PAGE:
Summary on setting stop loss order

Stop loss is one of the major tools of risk management. A stop loss automatically closes your position when a trade goes against you hence limiting your losses.

Your stop loss should be set a few pips from your entry level either up or down depending on the kind of trade you are taking. It should not be too wide or too tight but should be adjusted according to your position size.

Most traders make a mistake of fitting their stop loss to their desired position size instead of fitting their position size to their desired stop loss.

There are different types of stop losses that can be used to while trading to limit losses. These include:

Percentage stops.

The stop loss is set basing on the percentage amount of money risked per trade.

Volatility stops.

The stop loss is set depending on volatility in the market. When there is high volatility, set a wide stop loss and when there is low volatility, set the stop loss closer to the entry level. Volatility can be measured using volatility indicators such as Average True Range (ATR) and the Bollinger bands.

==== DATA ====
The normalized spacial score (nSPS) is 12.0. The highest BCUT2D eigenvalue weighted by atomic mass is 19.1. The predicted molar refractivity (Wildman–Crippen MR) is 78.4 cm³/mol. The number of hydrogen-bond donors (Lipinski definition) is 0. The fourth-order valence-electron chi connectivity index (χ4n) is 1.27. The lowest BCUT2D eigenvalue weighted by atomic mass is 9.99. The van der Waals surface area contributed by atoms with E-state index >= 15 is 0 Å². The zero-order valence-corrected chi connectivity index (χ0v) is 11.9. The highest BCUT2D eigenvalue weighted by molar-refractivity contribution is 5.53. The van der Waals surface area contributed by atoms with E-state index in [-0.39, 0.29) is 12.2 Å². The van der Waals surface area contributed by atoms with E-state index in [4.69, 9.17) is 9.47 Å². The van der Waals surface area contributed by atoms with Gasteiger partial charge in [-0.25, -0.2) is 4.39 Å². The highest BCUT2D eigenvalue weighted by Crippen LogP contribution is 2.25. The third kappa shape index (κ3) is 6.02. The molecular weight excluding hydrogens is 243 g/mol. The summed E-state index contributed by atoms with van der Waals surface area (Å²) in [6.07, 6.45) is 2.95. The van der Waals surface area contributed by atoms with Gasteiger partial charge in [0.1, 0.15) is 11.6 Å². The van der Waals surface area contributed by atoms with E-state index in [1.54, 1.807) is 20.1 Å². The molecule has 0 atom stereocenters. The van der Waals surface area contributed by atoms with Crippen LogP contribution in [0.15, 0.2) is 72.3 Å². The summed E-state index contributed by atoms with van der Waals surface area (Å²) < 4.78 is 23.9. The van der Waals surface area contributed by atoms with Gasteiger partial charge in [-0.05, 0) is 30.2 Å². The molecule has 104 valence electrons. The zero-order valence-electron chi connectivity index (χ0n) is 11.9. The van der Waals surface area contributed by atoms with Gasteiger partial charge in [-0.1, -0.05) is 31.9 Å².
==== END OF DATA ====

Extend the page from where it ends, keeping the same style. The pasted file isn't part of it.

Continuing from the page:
Swing stops.

The stop loss is set by picking out market tops and bottoms using chart patterns, support &resistance, Fibonacci retracement levels and channels.

Time stops.

Here stop loss is set depending on the time you will spend holding an open position and the trading sessiona you trade in.

Some of the common mistakes made by traders while setting stop loss levels:

  • Setting stop losses too tight. They get hit easily.
  • Setting stop losses that are too wide. May lead to big drawdowns
  • Setting stops losses exactly on the levels of support and resistance. May be hit and price reverses immediately to your predicted direction.
  • Shifting the stop loss further when price is about to hit it.

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